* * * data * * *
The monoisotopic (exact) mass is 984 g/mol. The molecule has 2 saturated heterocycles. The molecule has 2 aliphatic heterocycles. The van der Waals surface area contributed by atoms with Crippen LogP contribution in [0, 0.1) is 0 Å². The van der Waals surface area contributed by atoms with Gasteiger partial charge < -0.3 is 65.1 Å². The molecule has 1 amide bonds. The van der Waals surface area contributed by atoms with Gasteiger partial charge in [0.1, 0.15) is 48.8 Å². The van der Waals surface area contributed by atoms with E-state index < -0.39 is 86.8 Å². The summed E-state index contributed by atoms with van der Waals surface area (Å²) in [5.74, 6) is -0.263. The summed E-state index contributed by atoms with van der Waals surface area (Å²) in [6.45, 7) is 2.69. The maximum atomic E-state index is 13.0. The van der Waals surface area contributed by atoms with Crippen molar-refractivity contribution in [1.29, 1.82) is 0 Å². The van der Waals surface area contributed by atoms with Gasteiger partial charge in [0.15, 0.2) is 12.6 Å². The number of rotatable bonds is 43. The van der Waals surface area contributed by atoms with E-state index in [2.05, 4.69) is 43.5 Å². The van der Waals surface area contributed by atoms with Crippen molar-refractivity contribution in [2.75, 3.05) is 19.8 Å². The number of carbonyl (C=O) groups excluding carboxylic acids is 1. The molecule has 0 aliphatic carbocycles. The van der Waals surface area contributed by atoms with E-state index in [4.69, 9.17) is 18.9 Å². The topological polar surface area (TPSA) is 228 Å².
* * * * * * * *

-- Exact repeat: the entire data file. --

The monoisotopic (exact) mass is 984 g/mol. The molecule has 2 saturated heterocycles. The molecule has 2 aliphatic heterocycles. The van der Waals surface area contributed by atoms with Crippen LogP contribution in [0, 0.1) is 0 Å². The van der Waals surface area contributed by atoms with Gasteiger partial charge < -0.3 is 65.1 Å². The molecule has 1 amide bonds. The van der Waals surface area contributed by atoms with Gasteiger partial charge in [0.1, 0.15) is 48.8 Å². The van der Waals surface area contributed by atoms with E-state index < -0.39 is 86.8 Å². The summed E-state index contributed by atoms with van der Waals surface area (Å²) in [5.74, 6) is -0.263. The summed E-state index contributed by atoms with van der Waals surface area (Å²) in [6.45, 7) is 2.69. The maximum atomic E-state index is 13.0. The van der Waals surface area contributed by atoms with Crippen molar-refractivity contribution in [1.29, 1.82) is 0 Å². The van der Waals surface area contributed by atoms with Gasteiger partial charge in [0.15, 0.2) is 12.6 Å². The number of rotatable bonds is 43. The van der Waals surface area contributed by atoms with E-state index in [2.05, 4.69) is 43.5 Å². The van der Waals surface area contributed by atoms with Crippen molar-refractivity contribution in [2.75, 3.05) is 19.8 Å². The number of carbonyl (C=O) groups excluding carboxylic acids is 1. The molecule has 0 aliphatic carbocycles. The van der Waals surface area contributed by atoms with E-state index in [4.69, 9.17) is 18.9 Å². The topological polar surface area (TPSA) is 228 Å².